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Maps of the the ongoing volcanic eruptions in Grindavik, Iceland

Published:

At 6 a.m. Thursday, a new eruption occurred on the Reykjanes Peninsula of Iceland. It is the second eruption to occur on the island this year and the third in the past three months.


Eyjafjallajökull volcano

erupted in 2008

Eyjafjallajökull volcano

erupted in 2008

Eyjafjallajökull volcano

erupted in 2008

Within hours, Icelandic media was reporting that Thursday’s fissure eruption was already subsiding, but damage was done with the lava crossing the main road that leads north, and a hot water pipe had been damaged. Residents have been asked to limit their electricity and hot water usage; temperatures were expected to be between 12 and 30 degrees Fahrenheit over the next two days.


Hot water pipeline

cut by lava

Aerial image source:

Iceland Civil Protection

Hot water pipeline

cut by lava

Aerial image source:

Iceland Civil Protection

Hot water pipeline cut by lava

Aerial image source:

Iceland Civil Protection

Hot water pipeline cut by lava

Aerial image source: Iceland Civil Protection

The pattern of eruptions in this area began in 2021, with a new eruption once a year located in a relatively isolated area. However, in November signs of a new eruption were pointing to areas situated farther west and much closer to the fishing village of Grindavík and other important infrastructure, including a power plant and the Blue Lagoon, a popular tourist spa. The government began to build defensive walls in the area to protect these assets.


Defensive walls begin to be built

in November/December 2023.

Defensive

walls begin

to be built

in Nov./Dec.

2023

Defensive walls

begin to be built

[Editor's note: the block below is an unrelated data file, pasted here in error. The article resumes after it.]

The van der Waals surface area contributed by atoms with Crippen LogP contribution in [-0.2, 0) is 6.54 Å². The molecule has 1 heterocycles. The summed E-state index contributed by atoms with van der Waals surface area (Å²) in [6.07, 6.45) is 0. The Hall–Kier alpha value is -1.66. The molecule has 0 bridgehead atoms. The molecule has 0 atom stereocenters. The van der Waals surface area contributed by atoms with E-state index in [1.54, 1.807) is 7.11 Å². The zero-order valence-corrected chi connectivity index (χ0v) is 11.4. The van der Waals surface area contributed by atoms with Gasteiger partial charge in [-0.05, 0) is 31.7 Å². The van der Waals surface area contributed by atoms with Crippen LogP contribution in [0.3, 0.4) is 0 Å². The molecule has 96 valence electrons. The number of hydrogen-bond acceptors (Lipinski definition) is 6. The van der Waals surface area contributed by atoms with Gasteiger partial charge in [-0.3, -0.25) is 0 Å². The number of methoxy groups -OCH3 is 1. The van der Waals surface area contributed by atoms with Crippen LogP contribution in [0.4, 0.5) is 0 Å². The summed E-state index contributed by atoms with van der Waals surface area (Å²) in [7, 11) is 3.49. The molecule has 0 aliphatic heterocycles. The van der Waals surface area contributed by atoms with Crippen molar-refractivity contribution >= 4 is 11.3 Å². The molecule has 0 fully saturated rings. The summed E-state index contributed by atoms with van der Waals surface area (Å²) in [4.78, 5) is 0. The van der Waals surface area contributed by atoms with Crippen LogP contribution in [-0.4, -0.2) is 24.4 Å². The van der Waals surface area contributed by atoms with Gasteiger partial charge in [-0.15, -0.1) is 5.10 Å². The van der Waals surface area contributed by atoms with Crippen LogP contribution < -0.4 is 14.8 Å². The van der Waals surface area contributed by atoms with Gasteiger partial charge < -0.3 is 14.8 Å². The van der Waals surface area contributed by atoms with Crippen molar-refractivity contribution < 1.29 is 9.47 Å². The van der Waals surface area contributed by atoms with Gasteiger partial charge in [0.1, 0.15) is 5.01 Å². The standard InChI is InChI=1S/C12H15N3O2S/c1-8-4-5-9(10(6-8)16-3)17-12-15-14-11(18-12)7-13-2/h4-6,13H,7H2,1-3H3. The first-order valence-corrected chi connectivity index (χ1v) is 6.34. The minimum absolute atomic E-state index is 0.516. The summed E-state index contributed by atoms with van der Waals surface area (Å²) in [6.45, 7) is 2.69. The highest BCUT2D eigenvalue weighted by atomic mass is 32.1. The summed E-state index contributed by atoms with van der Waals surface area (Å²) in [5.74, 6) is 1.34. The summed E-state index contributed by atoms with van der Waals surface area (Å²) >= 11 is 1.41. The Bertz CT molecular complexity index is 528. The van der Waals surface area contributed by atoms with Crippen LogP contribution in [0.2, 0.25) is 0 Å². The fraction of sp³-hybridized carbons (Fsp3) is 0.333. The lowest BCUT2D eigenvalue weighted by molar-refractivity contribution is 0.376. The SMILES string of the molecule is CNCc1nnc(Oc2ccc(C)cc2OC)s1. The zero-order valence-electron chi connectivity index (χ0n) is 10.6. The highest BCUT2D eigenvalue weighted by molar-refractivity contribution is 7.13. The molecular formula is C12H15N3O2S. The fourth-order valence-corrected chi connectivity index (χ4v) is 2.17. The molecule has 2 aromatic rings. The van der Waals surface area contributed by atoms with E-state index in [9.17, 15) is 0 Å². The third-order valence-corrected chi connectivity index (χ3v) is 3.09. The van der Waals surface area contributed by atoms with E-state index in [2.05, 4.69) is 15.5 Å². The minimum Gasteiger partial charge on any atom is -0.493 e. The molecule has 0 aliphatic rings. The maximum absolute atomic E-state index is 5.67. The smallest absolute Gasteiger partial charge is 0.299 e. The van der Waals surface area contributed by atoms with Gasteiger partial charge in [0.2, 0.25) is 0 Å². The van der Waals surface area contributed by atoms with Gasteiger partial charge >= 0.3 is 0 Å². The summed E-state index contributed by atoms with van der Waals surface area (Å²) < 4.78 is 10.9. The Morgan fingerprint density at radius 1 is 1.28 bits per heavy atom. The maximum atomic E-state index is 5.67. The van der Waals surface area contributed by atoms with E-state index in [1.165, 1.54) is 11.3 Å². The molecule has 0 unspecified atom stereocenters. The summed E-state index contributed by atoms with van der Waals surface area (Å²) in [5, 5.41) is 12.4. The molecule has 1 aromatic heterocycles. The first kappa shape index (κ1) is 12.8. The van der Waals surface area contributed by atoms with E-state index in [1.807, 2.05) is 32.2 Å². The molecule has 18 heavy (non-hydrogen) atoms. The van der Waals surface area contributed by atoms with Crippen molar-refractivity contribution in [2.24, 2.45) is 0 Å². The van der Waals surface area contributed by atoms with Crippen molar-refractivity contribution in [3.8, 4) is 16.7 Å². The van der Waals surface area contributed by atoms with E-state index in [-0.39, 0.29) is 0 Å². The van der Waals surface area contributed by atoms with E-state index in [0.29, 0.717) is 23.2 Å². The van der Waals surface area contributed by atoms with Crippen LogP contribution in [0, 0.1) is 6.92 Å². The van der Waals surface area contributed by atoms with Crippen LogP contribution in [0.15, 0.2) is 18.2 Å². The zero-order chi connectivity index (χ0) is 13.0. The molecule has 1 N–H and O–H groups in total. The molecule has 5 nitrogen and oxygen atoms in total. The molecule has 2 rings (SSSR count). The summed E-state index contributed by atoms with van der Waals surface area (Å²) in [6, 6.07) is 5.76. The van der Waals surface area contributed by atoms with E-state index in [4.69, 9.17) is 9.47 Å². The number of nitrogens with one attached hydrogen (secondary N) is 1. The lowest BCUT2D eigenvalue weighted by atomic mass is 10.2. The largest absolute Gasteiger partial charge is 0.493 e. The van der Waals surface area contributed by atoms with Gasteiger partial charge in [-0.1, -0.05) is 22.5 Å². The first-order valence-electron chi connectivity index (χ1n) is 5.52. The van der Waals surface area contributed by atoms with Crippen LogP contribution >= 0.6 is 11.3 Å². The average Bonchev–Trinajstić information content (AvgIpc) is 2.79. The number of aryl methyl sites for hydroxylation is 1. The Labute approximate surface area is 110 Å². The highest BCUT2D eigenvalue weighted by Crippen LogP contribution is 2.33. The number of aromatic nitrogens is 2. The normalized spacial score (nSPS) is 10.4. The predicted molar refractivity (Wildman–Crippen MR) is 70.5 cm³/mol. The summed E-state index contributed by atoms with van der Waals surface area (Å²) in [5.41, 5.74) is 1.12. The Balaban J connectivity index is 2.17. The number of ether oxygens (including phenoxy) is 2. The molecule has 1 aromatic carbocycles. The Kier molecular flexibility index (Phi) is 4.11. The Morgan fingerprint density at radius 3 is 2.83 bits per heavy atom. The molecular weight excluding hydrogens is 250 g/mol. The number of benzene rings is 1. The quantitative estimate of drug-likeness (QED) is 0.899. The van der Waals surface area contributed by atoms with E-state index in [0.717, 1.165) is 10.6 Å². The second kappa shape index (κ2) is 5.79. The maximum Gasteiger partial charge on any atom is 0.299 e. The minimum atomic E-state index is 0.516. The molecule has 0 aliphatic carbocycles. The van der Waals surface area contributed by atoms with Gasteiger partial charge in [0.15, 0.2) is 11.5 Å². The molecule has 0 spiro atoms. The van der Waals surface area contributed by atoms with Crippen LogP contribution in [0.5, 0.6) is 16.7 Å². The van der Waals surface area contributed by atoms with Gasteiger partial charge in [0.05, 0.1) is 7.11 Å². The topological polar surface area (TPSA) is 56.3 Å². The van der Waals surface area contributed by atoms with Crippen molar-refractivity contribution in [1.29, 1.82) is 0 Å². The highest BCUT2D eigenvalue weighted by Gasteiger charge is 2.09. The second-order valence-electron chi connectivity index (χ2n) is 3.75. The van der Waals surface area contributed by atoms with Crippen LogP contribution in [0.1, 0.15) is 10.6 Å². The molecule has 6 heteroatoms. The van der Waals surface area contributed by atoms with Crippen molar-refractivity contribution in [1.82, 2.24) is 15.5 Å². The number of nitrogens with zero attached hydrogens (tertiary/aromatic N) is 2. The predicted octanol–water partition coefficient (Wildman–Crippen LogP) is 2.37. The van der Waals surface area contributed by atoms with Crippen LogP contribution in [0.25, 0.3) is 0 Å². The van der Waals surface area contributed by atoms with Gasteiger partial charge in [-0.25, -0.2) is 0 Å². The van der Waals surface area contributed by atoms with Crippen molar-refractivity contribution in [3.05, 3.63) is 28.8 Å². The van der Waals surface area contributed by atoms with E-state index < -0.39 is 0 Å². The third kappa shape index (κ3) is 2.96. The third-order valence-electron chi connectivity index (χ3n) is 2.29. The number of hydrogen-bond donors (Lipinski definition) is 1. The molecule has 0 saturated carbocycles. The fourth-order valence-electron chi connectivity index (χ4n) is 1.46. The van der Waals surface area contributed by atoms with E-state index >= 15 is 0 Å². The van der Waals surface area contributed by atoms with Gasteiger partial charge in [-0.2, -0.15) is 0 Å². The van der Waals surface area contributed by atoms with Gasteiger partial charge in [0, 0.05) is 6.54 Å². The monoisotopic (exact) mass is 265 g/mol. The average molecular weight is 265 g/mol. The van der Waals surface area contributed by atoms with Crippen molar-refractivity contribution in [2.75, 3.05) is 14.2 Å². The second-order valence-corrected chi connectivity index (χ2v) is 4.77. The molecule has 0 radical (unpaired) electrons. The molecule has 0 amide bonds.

Nov./Dec. 2023

Defensive walls

begin to be built

Nov./Dec. 2023

Beginning on Dec. 18, eruptions have occurred with more frequency, and residents of Grindavík have been forced to leave. The future of the town itself is very much up in the air, as cracks have surfaced making the current conditions uninhabitable. Below is an aerial image on Jan. 14 showing how the wall barrier was, for the most part, able to deflect the lava flow from the town, although a fissure did form beyond the barrier and destroyed three homes. Plans are being drawn up to have future barrier walls built much closer to the town’s homes.


A smaller fissure

formed beyond the

wall barrier and

destroyed

three houses

Lava was able

to breach

the barrier

here

A smaller fissure

formed beyond

the wall barrier and

destroyed

three houses

Lava was

able to breach

the barrier here

Lava was able to

breach the barrier here

A smaller fissure formed beyond the wall

barrier and destroyed three houses

Lava was able to

breach the barrier here

A smaller fissure formed beyond the wall

barrier and destroyed three houses

Sources: Iceland GeoSurvey, National Land Survey of Iceland, cartographic data via Ragnar Heiðar Þrastarson from the Icelandic Met Office, the Institute of Earth Sciences at the University of Iceland, the Icelandic Institute of Natural History and Statistics Iceland.

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